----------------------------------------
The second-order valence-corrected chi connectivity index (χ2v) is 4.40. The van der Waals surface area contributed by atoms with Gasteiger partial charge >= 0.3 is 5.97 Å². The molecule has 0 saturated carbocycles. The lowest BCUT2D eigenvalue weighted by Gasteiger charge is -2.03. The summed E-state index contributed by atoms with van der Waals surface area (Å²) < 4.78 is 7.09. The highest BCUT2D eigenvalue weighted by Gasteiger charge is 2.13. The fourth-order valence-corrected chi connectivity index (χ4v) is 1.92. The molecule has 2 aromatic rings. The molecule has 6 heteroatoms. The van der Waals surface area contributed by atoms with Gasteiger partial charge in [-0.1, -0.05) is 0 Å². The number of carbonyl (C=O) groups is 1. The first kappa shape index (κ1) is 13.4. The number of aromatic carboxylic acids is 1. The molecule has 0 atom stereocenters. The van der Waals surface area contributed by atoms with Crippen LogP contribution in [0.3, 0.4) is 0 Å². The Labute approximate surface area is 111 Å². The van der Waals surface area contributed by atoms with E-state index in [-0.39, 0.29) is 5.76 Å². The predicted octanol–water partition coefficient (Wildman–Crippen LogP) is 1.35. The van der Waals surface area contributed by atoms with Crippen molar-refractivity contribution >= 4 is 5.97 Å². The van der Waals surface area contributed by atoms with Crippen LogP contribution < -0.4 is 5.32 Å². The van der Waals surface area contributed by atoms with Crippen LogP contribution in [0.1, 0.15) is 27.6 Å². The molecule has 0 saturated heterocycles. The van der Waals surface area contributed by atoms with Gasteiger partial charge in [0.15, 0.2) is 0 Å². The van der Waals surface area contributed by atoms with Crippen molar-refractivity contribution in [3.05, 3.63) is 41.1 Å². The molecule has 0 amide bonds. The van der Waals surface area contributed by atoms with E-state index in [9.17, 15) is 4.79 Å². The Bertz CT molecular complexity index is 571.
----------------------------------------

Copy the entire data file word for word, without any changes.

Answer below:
The second-order valence-corrected chi connectivity index (χ2v) is 4.40. The van der Waals surface area contributed by atoms with Gasteiger partial charge >= 0.3 is 5.97 Å². The molecule has 0 saturated carbocycles. The lowest BCUT2D eigenvalue weighted by Gasteiger charge is -2.03. The summed E-state index contributed by atoms with van der Waals surface area (Å²) < 4.78 is 7.09. The highest BCUT2D eigenvalue weighted by Gasteiger charge is 2.13. The fourth-order valence-corrected chi connectivity index (χ4v) is 1.92. The molecule has 2 aromatic rings. The molecule has 6 heteroatoms. The van der Waals surface area contributed by atoms with Gasteiger partial charge in [-0.1, -0.05) is 0 Å². The number of carbonyl (C=O) groups is 1. The first kappa shape index (κ1) is 13.4. The number of aromatic carboxylic acids is 1. The molecule has 0 atom stereocenters. The van der Waals surface area contributed by atoms with Crippen LogP contribution in [0.3, 0.4) is 0 Å². The Labute approximate surface area is 111 Å². The van der Waals surface area contributed by atoms with E-state index in [-0.39, 0.29) is 5.76 Å². The predicted octanol–water partition coefficient (Wildman–Crippen LogP) is 1.35. The van der Waals surface area contributed by atoms with Crippen molar-refractivity contribution >= 4 is 5.97 Å². The van der Waals surface area contributed by atoms with Crippen LogP contribution < -0.4 is 5.32 Å². The van der Waals surface area contributed by atoms with Crippen LogP contribution in [0.1, 0.15) is 27.6 Å². The molecule has 0 saturated heterocycles. The van der Waals surface area contributed by atoms with Gasteiger partial charge in [0.15, 0.2) is 0 Å². The van der Waals surface area contributed by atoms with Crippen molar-refractivity contribution in [3.05, 3.63) is 41.1 Å². The molecule has 0 amide bonds. The van der Waals surface area contributed by atoms with E-state index in [9.17, 15) is 4.79 Å². The Bertz CT molecular complexity index is 571.